Sadly, the Great great uncle who inspired his work – George Fox - died in 1917 and is commemorated on the Messines Memorial, George died knowing that his younger brother Thomas died on The Somme in September 1916. Thomas Fox is buried in Gommecourt.

Jude and Dave Farrimond-Sheddon made their first visit to The Somme in 2014 and they were keen to return to commemorate the Centenary of the death of Jude’s grandmother Harriet’s first husband Thomas Smith who died on 1st November 1918 and is buried in Rocquigny-Etrancourt Cemetery. Jude and Dave came with their son Ben and spent the day with David following in Thomas’s footsteps.

Harriet at Thomas' grave  Jude, Dave and Ben on the anniversary of Thomas' death


They also followed in the footsteps of Jude’s Great Uncle Arthur Farrimond who served with the 9th Royal Scots. He survived the war but in France was wounded in the knee and stomach from a bayonet charge. After the war, recovered from his injuries, he went on to run the marathon in the 1924 Paris Olympics. Quite a story! 

Arthur on joining up
Arthur in Olympic vest

Wendy and Danny have visited The Somme for many years, drawn by its unique poignancy. Danny and Wendy both have relatives who fought here, and they came to see the plaques which are now installed at Lochnagar for their relatives Frederick Dowton and Hickson. 

Brian and Pauline Hall visited with their friends Stephen and Elaine from Staffordshire. It was a visit Brian had wanted to make for a while, having researched his Great Uncle who served and died. Thomas Truby served with the 15thBattalion (Bantams) Sherwood Foresters and was killed 15thJuly 1916 at Trones Wood and has no known grave so is commemorated on The Thiepval Memorial. 

Brian had studied books, diaries, Google maps etc, before he came, but nothing had prepared him for seeing the landscape, the area where Thomas was killed and The Thiepval Memorial. He was humbled by the experience. 

Gordon Haymes visited from Kent, a frequent visitor, with his work friend Nick who was visiting for the first time. Gordon took some wonderful photos while he was with us. Misty November days creating a special atmosphere on The Somme and visiting Hangard where Gordon’s relative was killed.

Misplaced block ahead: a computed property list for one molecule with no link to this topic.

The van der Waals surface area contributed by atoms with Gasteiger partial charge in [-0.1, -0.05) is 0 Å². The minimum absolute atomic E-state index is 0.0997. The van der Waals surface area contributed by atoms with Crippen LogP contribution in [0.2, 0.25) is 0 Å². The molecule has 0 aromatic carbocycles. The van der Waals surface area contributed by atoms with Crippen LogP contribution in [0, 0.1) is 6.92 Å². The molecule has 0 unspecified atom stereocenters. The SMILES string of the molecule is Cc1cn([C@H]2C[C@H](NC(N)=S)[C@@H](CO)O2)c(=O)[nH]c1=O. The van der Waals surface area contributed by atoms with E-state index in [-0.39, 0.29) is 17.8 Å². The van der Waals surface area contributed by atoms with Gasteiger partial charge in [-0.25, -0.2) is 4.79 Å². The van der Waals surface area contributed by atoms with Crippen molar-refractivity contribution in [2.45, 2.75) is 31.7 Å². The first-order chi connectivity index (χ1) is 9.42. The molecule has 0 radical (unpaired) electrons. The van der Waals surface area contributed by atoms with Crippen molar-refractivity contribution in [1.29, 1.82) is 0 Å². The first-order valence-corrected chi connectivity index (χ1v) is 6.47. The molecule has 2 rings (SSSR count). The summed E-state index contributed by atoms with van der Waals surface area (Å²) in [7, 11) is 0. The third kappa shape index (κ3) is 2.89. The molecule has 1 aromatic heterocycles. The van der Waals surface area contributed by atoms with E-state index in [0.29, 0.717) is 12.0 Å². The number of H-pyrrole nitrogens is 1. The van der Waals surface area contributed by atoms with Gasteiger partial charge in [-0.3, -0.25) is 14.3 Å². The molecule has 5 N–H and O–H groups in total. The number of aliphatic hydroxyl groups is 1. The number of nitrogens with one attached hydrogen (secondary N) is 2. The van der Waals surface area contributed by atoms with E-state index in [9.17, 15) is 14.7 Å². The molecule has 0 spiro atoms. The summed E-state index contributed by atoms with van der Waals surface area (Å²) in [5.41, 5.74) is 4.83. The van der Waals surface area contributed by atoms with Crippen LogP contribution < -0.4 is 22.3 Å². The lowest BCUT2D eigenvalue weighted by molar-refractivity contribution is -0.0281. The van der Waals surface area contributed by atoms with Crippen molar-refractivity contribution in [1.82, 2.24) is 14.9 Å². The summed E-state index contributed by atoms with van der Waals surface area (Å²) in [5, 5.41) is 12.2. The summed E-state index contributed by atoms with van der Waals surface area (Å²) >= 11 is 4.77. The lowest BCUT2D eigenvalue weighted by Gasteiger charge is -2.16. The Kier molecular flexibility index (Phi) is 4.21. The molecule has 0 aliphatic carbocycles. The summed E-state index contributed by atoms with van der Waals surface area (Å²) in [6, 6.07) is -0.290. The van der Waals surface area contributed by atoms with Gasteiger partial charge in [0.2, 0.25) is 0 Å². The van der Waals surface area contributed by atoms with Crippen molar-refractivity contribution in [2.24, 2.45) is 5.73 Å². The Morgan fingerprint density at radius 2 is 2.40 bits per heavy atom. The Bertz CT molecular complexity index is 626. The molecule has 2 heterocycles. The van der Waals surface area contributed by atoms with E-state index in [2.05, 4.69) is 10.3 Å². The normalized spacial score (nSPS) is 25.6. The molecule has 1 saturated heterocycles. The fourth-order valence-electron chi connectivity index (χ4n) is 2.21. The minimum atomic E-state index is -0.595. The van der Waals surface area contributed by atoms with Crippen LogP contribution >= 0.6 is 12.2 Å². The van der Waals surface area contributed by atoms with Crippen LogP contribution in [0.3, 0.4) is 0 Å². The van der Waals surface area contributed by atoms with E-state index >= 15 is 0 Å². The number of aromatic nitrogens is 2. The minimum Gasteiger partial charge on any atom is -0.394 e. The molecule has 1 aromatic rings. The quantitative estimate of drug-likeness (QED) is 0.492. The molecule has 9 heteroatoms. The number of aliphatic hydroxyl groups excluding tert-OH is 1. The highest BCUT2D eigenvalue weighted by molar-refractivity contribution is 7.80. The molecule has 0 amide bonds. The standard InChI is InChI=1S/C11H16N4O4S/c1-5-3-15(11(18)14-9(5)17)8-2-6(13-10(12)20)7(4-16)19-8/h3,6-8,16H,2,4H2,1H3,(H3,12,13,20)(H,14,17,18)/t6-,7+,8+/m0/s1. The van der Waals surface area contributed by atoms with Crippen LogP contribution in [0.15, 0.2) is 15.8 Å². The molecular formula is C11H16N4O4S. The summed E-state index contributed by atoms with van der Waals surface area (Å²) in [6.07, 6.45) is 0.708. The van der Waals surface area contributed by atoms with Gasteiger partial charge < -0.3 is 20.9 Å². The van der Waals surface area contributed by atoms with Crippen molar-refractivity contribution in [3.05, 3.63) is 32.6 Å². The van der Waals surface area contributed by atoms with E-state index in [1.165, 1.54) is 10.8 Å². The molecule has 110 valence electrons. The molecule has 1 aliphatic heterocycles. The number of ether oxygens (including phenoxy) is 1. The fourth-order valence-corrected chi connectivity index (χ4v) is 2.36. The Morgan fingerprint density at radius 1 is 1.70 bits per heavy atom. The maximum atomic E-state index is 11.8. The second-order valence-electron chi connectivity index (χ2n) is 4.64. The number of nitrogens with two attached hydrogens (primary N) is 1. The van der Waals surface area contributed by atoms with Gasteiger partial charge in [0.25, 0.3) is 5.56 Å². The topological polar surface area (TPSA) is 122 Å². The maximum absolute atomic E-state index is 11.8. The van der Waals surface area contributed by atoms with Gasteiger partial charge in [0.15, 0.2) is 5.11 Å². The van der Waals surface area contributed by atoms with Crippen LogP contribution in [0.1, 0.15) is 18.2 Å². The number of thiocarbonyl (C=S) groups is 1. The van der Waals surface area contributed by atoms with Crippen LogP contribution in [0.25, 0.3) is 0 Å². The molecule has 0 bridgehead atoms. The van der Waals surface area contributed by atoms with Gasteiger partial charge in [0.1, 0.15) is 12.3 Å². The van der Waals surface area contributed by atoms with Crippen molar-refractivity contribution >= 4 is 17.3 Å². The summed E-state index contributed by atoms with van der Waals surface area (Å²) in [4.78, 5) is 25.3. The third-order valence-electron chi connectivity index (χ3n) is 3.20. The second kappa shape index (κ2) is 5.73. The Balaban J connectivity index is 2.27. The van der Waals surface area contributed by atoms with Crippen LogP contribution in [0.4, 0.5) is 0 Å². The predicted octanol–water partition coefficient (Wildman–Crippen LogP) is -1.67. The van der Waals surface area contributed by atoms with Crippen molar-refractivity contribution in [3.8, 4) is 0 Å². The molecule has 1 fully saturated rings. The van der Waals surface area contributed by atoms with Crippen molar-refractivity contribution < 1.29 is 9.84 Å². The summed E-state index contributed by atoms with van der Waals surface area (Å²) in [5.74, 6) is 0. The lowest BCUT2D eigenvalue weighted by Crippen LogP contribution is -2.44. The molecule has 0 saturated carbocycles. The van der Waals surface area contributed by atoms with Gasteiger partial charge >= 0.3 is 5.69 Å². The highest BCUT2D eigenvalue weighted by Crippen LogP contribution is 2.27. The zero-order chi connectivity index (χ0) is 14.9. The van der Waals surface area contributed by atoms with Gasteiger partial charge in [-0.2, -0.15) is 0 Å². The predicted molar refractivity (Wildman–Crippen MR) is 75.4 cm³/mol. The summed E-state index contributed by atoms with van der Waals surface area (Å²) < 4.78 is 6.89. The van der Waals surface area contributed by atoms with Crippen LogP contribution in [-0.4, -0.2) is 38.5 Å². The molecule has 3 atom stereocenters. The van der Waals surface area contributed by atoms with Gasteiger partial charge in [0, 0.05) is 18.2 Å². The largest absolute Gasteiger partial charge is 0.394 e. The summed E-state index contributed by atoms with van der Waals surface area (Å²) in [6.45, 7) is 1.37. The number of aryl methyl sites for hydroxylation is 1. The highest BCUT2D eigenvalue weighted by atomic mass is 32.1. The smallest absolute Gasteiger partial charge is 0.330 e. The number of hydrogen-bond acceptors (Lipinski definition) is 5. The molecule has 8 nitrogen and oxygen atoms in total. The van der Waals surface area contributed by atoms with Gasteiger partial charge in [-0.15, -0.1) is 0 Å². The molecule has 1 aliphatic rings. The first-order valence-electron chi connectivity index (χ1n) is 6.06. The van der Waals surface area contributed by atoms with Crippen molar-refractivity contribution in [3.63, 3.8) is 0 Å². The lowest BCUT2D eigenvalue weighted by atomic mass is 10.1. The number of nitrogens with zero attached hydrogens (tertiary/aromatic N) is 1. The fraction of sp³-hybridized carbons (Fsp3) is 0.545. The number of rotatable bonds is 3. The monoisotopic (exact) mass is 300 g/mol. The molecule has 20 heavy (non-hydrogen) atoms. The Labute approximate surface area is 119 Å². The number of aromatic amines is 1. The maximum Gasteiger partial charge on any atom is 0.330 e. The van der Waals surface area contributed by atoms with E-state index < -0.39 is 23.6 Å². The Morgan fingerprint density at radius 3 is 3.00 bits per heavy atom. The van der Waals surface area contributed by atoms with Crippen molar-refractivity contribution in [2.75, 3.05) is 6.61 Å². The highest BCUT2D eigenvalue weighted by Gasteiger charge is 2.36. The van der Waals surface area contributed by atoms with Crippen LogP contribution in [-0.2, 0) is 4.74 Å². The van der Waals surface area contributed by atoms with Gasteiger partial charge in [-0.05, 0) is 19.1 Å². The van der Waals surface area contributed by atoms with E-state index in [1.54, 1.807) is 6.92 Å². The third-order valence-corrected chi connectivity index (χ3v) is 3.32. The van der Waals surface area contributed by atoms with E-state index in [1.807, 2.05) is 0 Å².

One of Gordon's excellent photos

Heather and Malcolm Johnson visit every year. Heather has a Great Uncle on Thiepval – a 3rd Battalion Coldstream Guard who was killed at Ginchy in September 1916. Heather and Malcolm stood on the track at Ginchy near to where he fell on a damp November day. Drawn to this place.

Each pilgrimage is special and all the stories of these men leave an imprint on our hearts, binding us closer still to this special place we call home.  

Mme Guerin - The Poppy Lady

Heather and Malcolm Johnson during their visit brought us up to date with their work on commemorating the original “Poppy Lady” a French woman called Mme Guerin. Heather has researched in incredible depth the story and work of Mme Guerin who originally had the idea to commemorate the fallen and raise funds for those who retuned form War by selling artificial poppies. Indeed in 1921 The Haig Fund asked Mme Guerin to supply the poppies for Armistice Day 1921 and these poppies were made in France by widows and orphans. As well as her Website, chronicling Mme Guerin, Heather has tirelessly put together a timeline of Poppies used in appeals over the years. We urge you to have a look at her website: 

1921 poppy: Courtesy Heather Johnson

 A British Christmas at Thiepval

On Sunday 25th November we were invited by Thiepval Visitors’ Centre to host a talk on British Christmas traditions in French for a French audience (though open to all). We were delighted to oblige and we spent a lovely afternoon in the Centre talking about Christmas – from pagan traditions to Queen Victoria and the Queen’s speech. We introduced the audience to crackers (no crackers in France), Boxing Day (no such day) and Christmas pudding rituals etc. After singing Christmas carols we then adjourned to the welcome desk where we shared Christmas foods  - mince pies, Christmas cake, pigs in blankets (try translating that into French) and Stilton with biscuits. All washed down with a non-alcoholic Christmas punch or a glass of sherry – again a tipple not known in France. We loved doing it and the audience were so warm and appreciative. David even dressed as Pere Noel. The event was reported on in the Courier Picard and apparently David and Julie have “delicious” British accents! It has kicked off the Christmas festivities for us!